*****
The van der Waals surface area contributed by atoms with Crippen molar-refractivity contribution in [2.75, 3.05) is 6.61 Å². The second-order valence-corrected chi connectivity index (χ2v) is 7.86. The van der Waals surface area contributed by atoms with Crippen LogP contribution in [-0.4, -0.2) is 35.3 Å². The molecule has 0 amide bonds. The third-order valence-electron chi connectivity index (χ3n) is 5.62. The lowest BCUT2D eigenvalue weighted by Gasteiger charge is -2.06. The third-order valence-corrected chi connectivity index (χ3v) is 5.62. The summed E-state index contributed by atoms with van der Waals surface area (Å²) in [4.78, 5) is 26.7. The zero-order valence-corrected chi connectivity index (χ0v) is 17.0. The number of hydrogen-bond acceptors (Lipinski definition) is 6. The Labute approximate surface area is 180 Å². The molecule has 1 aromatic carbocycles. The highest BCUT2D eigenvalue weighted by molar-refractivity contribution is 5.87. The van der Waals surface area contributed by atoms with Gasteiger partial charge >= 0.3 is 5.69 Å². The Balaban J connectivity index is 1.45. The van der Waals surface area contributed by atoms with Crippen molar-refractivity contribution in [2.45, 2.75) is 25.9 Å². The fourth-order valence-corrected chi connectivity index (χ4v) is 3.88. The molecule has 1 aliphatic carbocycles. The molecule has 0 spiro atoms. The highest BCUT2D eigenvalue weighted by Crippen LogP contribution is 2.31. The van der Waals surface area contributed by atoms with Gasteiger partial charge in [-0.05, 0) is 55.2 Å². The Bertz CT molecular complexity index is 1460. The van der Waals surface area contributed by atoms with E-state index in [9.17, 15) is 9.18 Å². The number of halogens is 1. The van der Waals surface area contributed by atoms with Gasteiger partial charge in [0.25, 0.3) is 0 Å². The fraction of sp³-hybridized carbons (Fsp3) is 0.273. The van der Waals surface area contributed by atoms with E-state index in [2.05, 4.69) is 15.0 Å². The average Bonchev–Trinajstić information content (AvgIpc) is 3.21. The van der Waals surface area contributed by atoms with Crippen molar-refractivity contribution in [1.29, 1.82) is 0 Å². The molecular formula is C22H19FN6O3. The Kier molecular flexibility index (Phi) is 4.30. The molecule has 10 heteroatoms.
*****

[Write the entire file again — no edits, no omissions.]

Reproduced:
The van der Waals surface area contributed by atoms with Crippen molar-refractivity contribution in [2.75, 3.05) is 6.61 Å². The second-order valence-corrected chi connectivity index (χ2v) is 7.86. The van der Waals surface area contributed by atoms with Crippen LogP contribution in [-0.4, -0.2) is 35.3 Å². The molecule has 0 amide bonds. The third-order valence-electron chi connectivity index (χ3n) is 5.62. The lowest BCUT2D eigenvalue weighted by Gasteiger charge is -2.06. The third-order valence-corrected chi connectivity index (χ3v) is 5.62. The summed E-state index contributed by atoms with van der Waals surface area (Å²) in [4.78, 5) is 26.7. The zero-order valence-corrected chi connectivity index (χ0v) is 17.0. The number of hydrogen-bond acceptors (Lipinski definition) is 6. The Labute approximate surface area is 180 Å². The molecule has 1 aromatic carbocycles. The highest BCUT2D eigenvalue weighted by molar-refractivity contribution is 5.87. The van der Waals surface area contributed by atoms with Gasteiger partial charge >= 0.3 is 5.69 Å². The Balaban J connectivity index is 1.45. The van der Waals surface area contributed by atoms with Crippen molar-refractivity contribution in [2.45, 2.75) is 25.9 Å². The fourth-order valence-corrected chi connectivity index (χ4v) is 3.88. The molecule has 1 aliphatic carbocycles. The molecule has 0 spiro atoms. The highest BCUT2D eigenvalue weighted by Crippen LogP contribution is 2.31. The van der Waals surface area contributed by atoms with Gasteiger partial charge in [-0.05, 0) is 55.2 Å². The Bertz CT molecular complexity index is 1460. The van der Waals surface area contributed by atoms with E-state index in [9.17, 15) is 9.18 Å². The number of halogens is 1. The van der Waals surface area contributed by atoms with Gasteiger partial charge in [0.25, 0.3) is 0 Å². The fraction of sp³-hybridized carbons (Fsp3) is 0.273. The van der Waals surface area contributed by atoms with E-state index in [2.05, 4.69) is 15.0 Å². The average Bonchev–Trinajstić information content (AvgIpc) is 3.21. The van der Waals surface area contributed by atoms with Crippen molar-refractivity contribution in [1.29, 1.82) is 0 Å². The molecular formula is C22H19FN6O3. The Kier molecular flexibility index (Phi) is 4.30. The molecule has 10 heteroatoms.